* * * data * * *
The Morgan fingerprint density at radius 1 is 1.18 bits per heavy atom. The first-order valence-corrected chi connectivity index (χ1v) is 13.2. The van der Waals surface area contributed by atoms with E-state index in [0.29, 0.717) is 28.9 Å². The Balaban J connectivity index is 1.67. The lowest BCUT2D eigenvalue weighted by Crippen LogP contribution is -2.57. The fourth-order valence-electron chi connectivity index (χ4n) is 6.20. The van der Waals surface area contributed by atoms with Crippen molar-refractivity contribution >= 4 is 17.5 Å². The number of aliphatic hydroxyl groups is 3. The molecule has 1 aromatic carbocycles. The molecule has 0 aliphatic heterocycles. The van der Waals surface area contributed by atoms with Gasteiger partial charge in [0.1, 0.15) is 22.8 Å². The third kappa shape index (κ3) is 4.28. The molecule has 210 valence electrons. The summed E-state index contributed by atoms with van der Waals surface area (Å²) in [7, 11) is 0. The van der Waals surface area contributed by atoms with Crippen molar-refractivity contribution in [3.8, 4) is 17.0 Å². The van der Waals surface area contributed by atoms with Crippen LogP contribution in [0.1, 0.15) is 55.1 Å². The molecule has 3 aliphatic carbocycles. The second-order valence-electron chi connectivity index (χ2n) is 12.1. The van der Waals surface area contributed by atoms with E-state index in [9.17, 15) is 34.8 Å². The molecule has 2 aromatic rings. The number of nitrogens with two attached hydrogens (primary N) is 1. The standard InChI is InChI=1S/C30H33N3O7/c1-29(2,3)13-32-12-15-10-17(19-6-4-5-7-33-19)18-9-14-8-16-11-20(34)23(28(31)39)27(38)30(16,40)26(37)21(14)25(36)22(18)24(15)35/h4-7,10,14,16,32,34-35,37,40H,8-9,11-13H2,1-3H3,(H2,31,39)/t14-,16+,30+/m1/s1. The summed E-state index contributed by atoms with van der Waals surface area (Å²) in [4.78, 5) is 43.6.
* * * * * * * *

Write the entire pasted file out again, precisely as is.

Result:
The Morgan fingerprint density at radius 1 is 1.18 bits per heavy atom. The first-order valence-corrected chi connectivity index (χ1v) is 13.2. The van der Waals surface area contributed by atoms with E-state index in [0.29, 0.717) is 28.9 Å². The Balaban J connectivity index is 1.67. The lowest BCUT2D eigenvalue weighted by Crippen LogP contribution is -2.57. The fourth-order valence-electron chi connectivity index (χ4n) is 6.20. The van der Waals surface area contributed by atoms with Crippen molar-refractivity contribution >= 4 is 17.5 Å². The number of aliphatic hydroxyl groups is 3. The molecule has 1 aromatic carbocycles. The molecule has 0 aliphatic heterocycles. The van der Waals surface area contributed by atoms with Gasteiger partial charge in [0.1, 0.15) is 22.8 Å². The third kappa shape index (κ3) is 4.28. The molecule has 210 valence electrons. The summed E-state index contributed by atoms with van der Waals surface area (Å²) in [7, 11) is 0. The van der Waals surface area contributed by atoms with Crippen molar-refractivity contribution in [3.8, 4) is 17.0 Å². The van der Waals surface area contributed by atoms with Crippen LogP contribution in [0.1, 0.15) is 55.1 Å². The molecule has 3 aliphatic carbocycles. The second-order valence-electron chi connectivity index (χ2n) is 12.1. The van der Waals surface area contributed by atoms with E-state index in [9.17, 15) is 34.8 Å². The molecule has 2 aromatic rings. The number of nitrogens with two attached hydrogens (primary N) is 1. The standard InChI is InChI=1S/C30H33N3O7/c1-29(2,3)13-32-12-15-10-17(19-6-4-5-7-33-19)18-9-14-8-16-11-20(34)23(28(31)39)27(38)30(16,40)26(37)21(14)25(36)22(18)24(15)35/h4-7,10,14,16,32,34-35,37,40H,8-9,11-13H2,1-3H3,(H2,31,39)/t14-,16+,30+/m1/s1. The summed E-state index contributed by atoms with van der Waals surface area (Å²) in [4.78, 5) is 43.6.